- Representative works reflecting the collective experiences of Asian American writers are analyzed. Fiction, poetry, drama, and non-fiction written from Chinese, Filipino, Asian Indian, Japanese, Korean, and Southeast Asian cultural perspectives are discussed. Prerequisite: ENG 201 or ENG 121 NOTE: ASN 339 satisfies requirements for a third semester of the English sequence.
- This course focuses on the gradual emergence of the American novel both as a literary form and as a reflection and reinforcement of patterns in the fabric of American life. Representative authors may include Hawthorne, Melville and Stowe from the 19th century; Lewis, Cather, Fitzgerald, Faulkner, Hemingway and Steinbeck from the 1920's to the 1950's; and Wright and Mailer of the 1960's and 1970's.
- This course presents a global approach to literature by introducing prose, poetry and drama representative of different cultures and historical periods, from the 17th century to the present. Students engage in close readings of individual texts and contextual/comparative analyses. Written and spoken activities are designed to enhance students? appreciation of literature and their awareness of the ways it arises from, shapes, and reflects the world?s cultures.
Research and Projects
- The Work of Remembering “Comfort Women”: Memory, Justice, Forgiveness in Chang-Rae Lee’s A Gesture Life
- The Absent Empire of Postcolonial Grammatology: Race, Gender, Nation, and the Literatures of East Asian Diasporas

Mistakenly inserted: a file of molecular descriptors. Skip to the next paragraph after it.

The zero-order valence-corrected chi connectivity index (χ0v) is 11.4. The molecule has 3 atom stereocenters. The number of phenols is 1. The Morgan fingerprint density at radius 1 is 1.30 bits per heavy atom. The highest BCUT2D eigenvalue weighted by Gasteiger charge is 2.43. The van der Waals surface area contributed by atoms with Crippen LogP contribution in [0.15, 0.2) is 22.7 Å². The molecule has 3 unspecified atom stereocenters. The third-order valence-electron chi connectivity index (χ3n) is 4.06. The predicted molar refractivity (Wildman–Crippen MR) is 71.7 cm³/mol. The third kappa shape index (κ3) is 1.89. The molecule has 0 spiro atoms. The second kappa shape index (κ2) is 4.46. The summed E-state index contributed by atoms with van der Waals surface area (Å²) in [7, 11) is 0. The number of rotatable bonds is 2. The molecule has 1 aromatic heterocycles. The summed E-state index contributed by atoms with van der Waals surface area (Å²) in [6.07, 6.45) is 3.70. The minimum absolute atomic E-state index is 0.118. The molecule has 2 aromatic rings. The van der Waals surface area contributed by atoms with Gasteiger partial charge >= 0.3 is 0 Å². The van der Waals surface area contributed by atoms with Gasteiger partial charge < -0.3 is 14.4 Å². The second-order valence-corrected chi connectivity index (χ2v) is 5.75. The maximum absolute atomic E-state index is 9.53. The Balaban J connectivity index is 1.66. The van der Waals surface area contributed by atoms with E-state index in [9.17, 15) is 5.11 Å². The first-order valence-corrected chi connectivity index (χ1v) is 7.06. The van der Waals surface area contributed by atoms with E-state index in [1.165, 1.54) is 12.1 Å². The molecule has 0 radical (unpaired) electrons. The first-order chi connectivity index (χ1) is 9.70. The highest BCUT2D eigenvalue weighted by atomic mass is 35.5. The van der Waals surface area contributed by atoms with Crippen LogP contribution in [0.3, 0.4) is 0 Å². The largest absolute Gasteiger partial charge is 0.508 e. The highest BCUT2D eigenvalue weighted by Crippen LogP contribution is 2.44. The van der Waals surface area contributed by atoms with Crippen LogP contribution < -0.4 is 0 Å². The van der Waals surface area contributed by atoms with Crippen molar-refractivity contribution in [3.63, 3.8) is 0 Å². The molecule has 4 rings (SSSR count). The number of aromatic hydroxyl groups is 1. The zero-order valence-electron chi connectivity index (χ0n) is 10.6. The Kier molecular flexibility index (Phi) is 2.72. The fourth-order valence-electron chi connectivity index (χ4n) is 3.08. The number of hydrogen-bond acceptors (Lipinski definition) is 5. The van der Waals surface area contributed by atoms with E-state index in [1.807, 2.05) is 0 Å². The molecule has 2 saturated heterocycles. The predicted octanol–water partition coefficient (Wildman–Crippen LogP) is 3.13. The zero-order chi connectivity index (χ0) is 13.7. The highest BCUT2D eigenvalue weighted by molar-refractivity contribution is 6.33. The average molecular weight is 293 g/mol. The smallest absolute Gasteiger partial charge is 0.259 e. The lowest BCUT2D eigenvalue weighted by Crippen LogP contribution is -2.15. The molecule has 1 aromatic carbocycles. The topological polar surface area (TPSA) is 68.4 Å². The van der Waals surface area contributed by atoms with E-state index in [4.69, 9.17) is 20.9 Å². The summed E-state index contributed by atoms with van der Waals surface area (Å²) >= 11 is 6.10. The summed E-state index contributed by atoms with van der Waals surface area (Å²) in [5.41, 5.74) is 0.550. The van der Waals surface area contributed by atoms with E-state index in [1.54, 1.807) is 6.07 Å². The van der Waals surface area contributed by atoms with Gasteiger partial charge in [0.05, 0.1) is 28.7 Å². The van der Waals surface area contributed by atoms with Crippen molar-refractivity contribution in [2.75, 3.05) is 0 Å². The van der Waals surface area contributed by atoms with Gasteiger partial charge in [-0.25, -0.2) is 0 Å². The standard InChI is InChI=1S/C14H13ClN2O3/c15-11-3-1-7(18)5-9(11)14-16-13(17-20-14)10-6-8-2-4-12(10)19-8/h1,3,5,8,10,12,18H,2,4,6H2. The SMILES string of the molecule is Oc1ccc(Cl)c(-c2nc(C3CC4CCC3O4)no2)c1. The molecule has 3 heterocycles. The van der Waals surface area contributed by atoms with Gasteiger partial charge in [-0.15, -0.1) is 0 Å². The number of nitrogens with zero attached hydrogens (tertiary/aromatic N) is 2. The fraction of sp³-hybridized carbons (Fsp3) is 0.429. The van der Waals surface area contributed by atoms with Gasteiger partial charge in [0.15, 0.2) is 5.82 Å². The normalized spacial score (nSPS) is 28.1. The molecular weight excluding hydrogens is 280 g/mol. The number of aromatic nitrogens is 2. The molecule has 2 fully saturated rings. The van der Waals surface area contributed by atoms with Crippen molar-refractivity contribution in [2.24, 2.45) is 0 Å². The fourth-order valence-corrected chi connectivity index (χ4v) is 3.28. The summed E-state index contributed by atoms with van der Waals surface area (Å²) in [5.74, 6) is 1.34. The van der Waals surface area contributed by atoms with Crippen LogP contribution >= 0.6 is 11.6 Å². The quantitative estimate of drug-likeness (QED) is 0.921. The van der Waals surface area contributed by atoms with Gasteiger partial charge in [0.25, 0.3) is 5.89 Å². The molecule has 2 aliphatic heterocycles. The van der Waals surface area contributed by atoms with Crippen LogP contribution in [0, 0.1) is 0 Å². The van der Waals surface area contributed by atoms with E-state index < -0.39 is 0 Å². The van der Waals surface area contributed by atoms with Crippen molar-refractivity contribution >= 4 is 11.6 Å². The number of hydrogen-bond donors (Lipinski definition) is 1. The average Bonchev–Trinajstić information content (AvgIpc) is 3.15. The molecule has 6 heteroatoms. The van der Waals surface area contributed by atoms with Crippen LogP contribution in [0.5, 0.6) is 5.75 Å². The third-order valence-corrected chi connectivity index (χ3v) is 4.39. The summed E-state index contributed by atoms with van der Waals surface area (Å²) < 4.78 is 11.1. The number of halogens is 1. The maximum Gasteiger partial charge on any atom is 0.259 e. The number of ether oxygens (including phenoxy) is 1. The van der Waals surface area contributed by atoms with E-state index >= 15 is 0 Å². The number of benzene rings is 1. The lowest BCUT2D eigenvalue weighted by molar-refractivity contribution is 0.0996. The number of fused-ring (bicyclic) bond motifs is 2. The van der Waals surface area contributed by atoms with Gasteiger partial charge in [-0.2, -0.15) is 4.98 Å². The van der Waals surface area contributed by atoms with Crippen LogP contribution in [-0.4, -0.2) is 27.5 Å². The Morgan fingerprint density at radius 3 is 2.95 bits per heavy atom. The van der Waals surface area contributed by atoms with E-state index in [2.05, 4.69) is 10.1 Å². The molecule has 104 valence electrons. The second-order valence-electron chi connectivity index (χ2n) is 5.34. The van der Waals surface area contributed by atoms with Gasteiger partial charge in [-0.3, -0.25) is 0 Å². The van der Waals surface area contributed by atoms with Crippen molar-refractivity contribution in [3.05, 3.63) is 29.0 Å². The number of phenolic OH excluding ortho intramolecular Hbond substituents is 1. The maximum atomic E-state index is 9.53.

- “(Un)Binding the States of Location, Be(long)ing, Representation: Getting Lost in the East Asian Library.” 2008, Postcolonial Text.
- “Ethical Complexities in Reading and Writing Autobiography: Thinking the Humanity of Others in The Instant of My Death.” 2012, Life Writing.
- “Rooted and Rootless, Exiled and Belonging: Aporetic Moments of Justice as Law in Camus’s The Guest.” 2013, Law and Literature.
- “Mother Tongue.” 2014, Hidden: Absences and Presences by Center for Art and Thought.
- “Crossing the Disciplinary Boundary: Pedagogical Conjunctions in the Humanities and the Sciences.” 2016, The International Journal of Science in Society (co-authored with Kenneth L. Campbell & Neal Bruss).
- “How to Build Bridges: Career Stories that Connect the Humanities and the Sciences.” 2017, Transdisciplinary Higher Education: A Theoretical Basis Revealed in Practice. Ed. Paul Gibbs.
- “Teaching Asian American Literature in the Urban Multicultural Classroom: Reflexive Practice, Cultural Politics, and the Problem of Identity within a Transnational Framework.” 2019, Teaching with Tension: Race, Resistance, and Reality in the Classroom. Eds. Lee Bebout, Philathia Bolton, and Cassander Smith.
Honors, Awards and Affiliations
- CUNY Faculty Publication Program Fellowship, 2014-2015
- BMCC Faculty Development Grant, 2016-2017
- NEH-Funded CUNY Faculty Development Program “Building Asian American Studies” Fellow, 2016-2017
- NeMLA Annual Convention CAITY Caucus Grant, 2017
- PSC-CUNY Cycle 48 Traditional B Research Award, 2017-2018
- CUNY Office of Research Book Completion Award, 2017-2018
- CUNY Academy Stefan Bernard Baumrin Award, 2019-2020
- Sabbatical Visiting Scholar at the Center for Gender & Sexuality Law, Columbia Law School, 2019-2020
- NEH-Funded Seminar “The Search for Humanity After Atrocity” Summer Scholar, Kean University, 2021
- PSC-CUNY Cycle 52 Enhanced Research Award, 2021-2022
Mirror, Memory, Mother: The Absent Madness in Writing Schizophrenia (Ph.D. Dissertation, 2010)